Throughout "Maid," we witness the many ways domestic abuse and intimate partner violence can unfold beyond physical attacks. Lacking government programs all but force victims like Alex to remain with their abusers in some capacity, or lose housing for themselves and their children — and even lose access to a phone, an income, food, health care, and other basic needs, too.
At one point, Alex even loses custody of Maddy to Sean, who only gives up full custody when he realizes how taking care of Maddy triggers his alcoholism. This experience isn't rare; many poor mothers with abusive partners are punished for struggling to parent while facing abuse, living below the poverty line, and receiving no help.
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The men who enable Sean
Throughout "Maid," Alex is repeatedly denied agency and entrapped in complex, seemingly inescapable webs created or enabled by Sean, the government, and even two other men who are close to her.
The abuse she faces from Sean doesn't happen in a vacuum.
Alex is initially rescued by Nate (Raymond Ablack), a man who is not-so-secretly in love with her and immediately positions himself as her savior. He takes Alex and Maddy in, gives them food and housing, and even provides them with a car. But when Nate eventually seeks to cash in on his support for Alex by asking her out on a date, he's unable to comprehend her clear refusal: "I don't think I can be with anybody right now."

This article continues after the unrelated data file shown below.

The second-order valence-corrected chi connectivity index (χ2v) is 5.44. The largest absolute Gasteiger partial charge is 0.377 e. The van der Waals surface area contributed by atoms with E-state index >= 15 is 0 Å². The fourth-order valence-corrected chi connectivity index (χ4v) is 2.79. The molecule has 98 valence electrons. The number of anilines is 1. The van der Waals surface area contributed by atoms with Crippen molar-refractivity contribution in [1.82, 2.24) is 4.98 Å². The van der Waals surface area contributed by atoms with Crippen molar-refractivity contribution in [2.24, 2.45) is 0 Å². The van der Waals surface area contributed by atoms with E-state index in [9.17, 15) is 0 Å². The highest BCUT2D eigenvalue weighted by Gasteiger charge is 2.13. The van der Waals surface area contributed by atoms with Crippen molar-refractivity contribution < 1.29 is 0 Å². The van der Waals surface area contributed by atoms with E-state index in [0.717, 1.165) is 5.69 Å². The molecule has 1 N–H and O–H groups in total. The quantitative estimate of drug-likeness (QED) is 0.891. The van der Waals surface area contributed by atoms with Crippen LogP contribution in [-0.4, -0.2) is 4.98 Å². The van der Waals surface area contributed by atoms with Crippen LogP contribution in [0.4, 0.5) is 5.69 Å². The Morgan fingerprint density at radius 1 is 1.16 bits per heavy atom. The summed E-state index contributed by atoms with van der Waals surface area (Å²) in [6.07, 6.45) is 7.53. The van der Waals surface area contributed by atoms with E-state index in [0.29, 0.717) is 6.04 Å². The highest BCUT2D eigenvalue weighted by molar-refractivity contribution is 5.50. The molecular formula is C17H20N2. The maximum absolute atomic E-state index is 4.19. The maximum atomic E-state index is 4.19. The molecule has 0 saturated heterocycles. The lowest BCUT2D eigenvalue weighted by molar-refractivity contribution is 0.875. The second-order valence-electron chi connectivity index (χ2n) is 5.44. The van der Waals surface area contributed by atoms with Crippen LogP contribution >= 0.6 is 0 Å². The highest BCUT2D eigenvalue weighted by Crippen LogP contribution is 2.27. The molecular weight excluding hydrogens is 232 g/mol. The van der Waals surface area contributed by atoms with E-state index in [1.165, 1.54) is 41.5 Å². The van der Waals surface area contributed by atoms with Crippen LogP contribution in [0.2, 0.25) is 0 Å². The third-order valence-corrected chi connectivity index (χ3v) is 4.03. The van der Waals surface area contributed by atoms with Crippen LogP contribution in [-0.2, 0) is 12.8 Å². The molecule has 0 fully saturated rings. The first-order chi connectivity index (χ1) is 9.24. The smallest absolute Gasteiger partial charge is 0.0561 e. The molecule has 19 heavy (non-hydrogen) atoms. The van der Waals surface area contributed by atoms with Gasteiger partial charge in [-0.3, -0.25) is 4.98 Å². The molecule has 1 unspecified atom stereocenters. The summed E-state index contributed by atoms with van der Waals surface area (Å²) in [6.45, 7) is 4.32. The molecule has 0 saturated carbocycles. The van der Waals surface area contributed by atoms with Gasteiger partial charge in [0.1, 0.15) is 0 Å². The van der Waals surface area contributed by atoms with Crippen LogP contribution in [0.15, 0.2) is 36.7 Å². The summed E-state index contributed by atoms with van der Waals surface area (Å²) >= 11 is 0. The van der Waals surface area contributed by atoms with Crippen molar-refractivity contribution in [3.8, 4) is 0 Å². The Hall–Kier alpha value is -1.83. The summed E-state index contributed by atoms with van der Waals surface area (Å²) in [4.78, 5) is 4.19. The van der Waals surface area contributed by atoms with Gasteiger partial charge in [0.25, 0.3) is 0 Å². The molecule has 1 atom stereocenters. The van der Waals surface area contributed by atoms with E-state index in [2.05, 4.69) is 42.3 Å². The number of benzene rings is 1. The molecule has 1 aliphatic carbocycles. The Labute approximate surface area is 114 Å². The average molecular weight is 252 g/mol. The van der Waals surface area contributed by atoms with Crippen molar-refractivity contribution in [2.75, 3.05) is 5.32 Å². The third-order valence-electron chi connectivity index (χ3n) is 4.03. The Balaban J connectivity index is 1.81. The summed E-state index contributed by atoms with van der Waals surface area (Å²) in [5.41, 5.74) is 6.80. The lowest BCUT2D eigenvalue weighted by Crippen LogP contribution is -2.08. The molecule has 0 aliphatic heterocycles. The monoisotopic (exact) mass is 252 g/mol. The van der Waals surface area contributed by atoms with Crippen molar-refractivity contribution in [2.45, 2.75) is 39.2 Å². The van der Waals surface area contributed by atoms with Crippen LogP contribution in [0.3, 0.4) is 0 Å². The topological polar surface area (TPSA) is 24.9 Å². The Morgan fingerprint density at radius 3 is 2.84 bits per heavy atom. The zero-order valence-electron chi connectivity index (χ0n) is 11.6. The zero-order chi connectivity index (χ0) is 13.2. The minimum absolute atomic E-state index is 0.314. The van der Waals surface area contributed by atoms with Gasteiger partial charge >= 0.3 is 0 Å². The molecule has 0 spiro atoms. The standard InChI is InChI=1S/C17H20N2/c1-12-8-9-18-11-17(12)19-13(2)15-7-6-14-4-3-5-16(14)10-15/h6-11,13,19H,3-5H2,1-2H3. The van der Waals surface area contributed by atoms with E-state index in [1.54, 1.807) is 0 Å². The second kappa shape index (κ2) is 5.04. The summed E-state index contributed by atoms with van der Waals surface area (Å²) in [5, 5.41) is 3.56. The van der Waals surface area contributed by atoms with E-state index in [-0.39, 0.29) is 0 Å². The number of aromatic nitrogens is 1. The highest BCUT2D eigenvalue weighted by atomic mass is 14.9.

He also doesn't realize that, as Alex points out, he's putting her in a difficult position because of the vastly different power dynamics that underlie their situation.
"You are the only difference between us sleeping in a bed and sleeping in the streets," Alex explains. "It's not equal between us."
Nate just doesn't understand: "I don't really care about that stuff, I think you like me and I know I like you. That's equal, right?"
Of course, if Nate's inability to take no for an answer didn't sufficiently burst his "nice guy" facade, his subsequent actions do. When he finds out Alex had a sexual encounter with Sean, Nate throws her and Maddy out. It's pretty clear he never actually cared about her at all, and that his supposed generosity was merely transactional — once he didn't get what he wanted, he couldn't care less what happened to Alex. Nate's actions force the mother and daughter to move back in with their abuser, and essentially prove Alex's point about the dangers that can come with highly unequal relationships like theirs.
Soon after Alex and Maddy return to Sean's house, it becomes clear he intends to entrap and refuse to let them leave. And even though Nate allowed Alex to keep the car, he's since reclaimed it thanks to Sean, which means she's stuck once again with her abuser.